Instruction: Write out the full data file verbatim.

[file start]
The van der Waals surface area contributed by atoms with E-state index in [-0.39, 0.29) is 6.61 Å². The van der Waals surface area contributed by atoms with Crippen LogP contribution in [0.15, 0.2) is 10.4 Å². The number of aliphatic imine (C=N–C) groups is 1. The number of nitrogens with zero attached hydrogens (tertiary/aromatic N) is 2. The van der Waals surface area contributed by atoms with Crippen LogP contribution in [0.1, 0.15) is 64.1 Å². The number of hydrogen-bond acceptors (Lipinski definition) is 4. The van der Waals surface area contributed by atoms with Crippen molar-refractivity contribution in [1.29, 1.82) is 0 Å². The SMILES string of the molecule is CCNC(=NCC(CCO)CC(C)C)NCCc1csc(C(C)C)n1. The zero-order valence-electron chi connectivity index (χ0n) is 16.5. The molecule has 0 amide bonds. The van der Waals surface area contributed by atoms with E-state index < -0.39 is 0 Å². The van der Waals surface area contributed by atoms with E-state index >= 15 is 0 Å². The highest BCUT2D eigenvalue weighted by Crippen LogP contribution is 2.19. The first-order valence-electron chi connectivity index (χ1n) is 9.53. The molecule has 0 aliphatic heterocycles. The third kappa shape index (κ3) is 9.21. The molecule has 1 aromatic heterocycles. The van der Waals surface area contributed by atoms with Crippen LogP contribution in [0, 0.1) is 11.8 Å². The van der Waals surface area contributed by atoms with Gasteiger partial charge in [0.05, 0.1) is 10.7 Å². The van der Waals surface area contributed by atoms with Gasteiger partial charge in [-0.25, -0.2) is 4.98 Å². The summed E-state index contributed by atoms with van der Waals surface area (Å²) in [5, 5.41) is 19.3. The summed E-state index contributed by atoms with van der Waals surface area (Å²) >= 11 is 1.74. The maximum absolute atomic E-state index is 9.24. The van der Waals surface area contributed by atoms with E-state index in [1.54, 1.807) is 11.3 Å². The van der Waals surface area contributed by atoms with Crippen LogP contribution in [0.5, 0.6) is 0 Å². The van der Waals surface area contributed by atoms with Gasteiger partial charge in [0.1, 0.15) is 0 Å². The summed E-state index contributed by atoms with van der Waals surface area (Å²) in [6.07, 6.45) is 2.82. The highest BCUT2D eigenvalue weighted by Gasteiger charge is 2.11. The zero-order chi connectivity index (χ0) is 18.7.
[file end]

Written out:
The van der Waals surface area contributed by atoms with E-state index in [-0.39, 0.29) is 6.61 Å². The van der Waals surface area contributed by atoms with Crippen LogP contribution in [0.15, 0.2) is 10.4 Å². The number of aliphatic imine (C=N–C) groups is 1. The number of nitrogens with zero attached hydrogens (tertiary/aromatic N) is 2. The van der Waals surface area contributed by atoms with Crippen LogP contribution in [0.1, 0.15) is 64.1 Å². The number of hydrogen-bond acceptors (Lipinski definition) is 4. The van der Waals surface area contributed by atoms with Crippen molar-refractivity contribution in [1.29, 1.82) is 0 Å². The SMILES string of the molecule is CCNC(=NCC(CCO)CC(C)C)NCCc1csc(C(C)C)n1. The zero-order valence-electron chi connectivity index (χ0n) is 16.5. The molecule has 0 amide bonds. The van der Waals surface area contributed by atoms with E-state index < -0.39 is 0 Å². The van der Waals surface area contributed by atoms with E-state index >= 15 is 0 Å². The highest BCUT2D eigenvalue weighted by Crippen LogP contribution is 2.19. The first-order valence-electron chi connectivity index (χ1n) is 9.53. The molecule has 0 aliphatic heterocycles. The third kappa shape index (κ3) is 9.21. The molecule has 1 aromatic heterocycles. The van der Waals surface area contributed by atoms with Crippen LogP contribution in [0, 0.1) is 11.8 Å². The van der Waals surface area contributed by atoms with Gasteiger partial charge in [0.05, 0.1) is 10.7 Å². The van der Waals surface area contributed by atoms with Gasteiger partial charge in [-0.25, -0.2) is 4.98 Å². The summed E-state index contributed by atoms with van der Waals surface area (Å²) in [5, 5.41) is 19.3. The summed E-state index contributed by atoms with van der Waals surface area (Å²) >= 11 is 1.74. The maximum absolute atomic E-state index is 9.24. The van der Waals surface area contributed by atoms with E-state index in [1.54, 1.807) is 11.3 Å². The van der Waals surface area contributed by atoms with Crippen LogP contribution in [0.5, 0.6) is 0 Å². The van der Waals surface area contributed by atoms with Gasteiger partial charge in [0.1, 0.15) is 0 Å². The summed E-state index contributed by atoms with van der Waals surface area (Å²) in [6.07, 6.45) is 2.82. The highest BCUT2D eigenvalue weighted by Gasteiger charge is 2.11. The zero-order chi connectivity index (χ0) is 18.7.